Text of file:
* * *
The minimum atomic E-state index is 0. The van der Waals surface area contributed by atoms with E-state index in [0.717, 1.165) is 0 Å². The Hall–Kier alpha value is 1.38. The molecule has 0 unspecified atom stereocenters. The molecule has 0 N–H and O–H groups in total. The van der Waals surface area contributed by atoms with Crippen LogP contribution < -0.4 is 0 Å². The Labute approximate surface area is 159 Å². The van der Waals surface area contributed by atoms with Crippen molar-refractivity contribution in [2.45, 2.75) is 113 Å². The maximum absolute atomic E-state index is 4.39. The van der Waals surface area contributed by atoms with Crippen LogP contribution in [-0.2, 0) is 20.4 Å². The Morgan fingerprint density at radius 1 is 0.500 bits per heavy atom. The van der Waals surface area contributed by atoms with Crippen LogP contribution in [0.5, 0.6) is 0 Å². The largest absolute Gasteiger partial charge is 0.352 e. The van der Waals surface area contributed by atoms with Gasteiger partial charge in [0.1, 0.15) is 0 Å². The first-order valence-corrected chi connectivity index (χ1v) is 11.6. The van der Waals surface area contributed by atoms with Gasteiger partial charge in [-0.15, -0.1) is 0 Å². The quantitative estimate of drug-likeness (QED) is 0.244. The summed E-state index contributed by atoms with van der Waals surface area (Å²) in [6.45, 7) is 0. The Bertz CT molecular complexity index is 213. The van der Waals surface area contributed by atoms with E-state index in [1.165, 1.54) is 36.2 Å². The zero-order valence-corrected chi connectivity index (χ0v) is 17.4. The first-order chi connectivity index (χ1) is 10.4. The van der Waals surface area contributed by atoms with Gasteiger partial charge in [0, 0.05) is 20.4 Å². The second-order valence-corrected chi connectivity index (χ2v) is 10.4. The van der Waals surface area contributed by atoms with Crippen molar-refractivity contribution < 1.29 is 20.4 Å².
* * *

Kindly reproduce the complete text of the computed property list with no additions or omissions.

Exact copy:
The minimum atomic E-state index is 0. The van der Waals surface area contributed by atoms with E-state index in [0.717, 1.165) is 0 Å². The Hall–Kier alpha value is 1.38. The molecule has 0 unspecified atom stereocenters. The molecule has 0 N–H and O–H groups in total. The van der Waals surface area contributed by atoms with Crippen LogP contribution < -0.4 is 0 Å². The Labute approximate surface area is 159 Å². The van der Waals surface area contributed by atoms with Crippen molar-refractivity contribution in [2.45, 2.75) is 113 Å². The maximum absolute atomic E-state index is 4.39. The van der Waals surface area contributed by atoms with Crippen LogP contribution in [-0.2, 0) is 20.4 Å². The Morgan fingerprint density at radius 1 is 0.500 bits per heavy atom. The van der Waals surface area contributed by atoms with Crippen LogP contribution in [0.5, 0.6) is 0 Å². The largest absolute Gasteiger partial charge is 0.352 e. The van der Waals surface area contributed by atoms with Gasteiger partial charge in [0.1, 0.15) is 0 Å². The first-order valence-corrected chi connectivity index (χ1v) is 11.6. The van der Waals surface area contributed by atoms with Gasteiger partial charge in [-0.15, -0.1) is 0 Å². The quantitative estimate of drug-likeness (QED) is 0.244. The summed E-state index contributed by atoms with van der Waals surface area (Å²) in [6.45, 7) is 0. The Bertz CT molecular complexity index is 213. The van der Waals surface area contributed by atoms with E-state index in [1.165, 1.54) is 36.2 Å². The zero-order valence-corrected chi connectivity index (χ0v) is 17.4. The first-order chi connectivity index (χ1) is 10.4. The van der Waals surface area contributed by atoms with Gasteiger partial charge in [0, 0.05) is 20.4 Å². The second-order valence-corrected chi connectivity index (χ2v) is 10.4. The van der Waals surface area contributed by atoms with Crippen molar-refractivity contribution < 1.29 is 20.4 Å².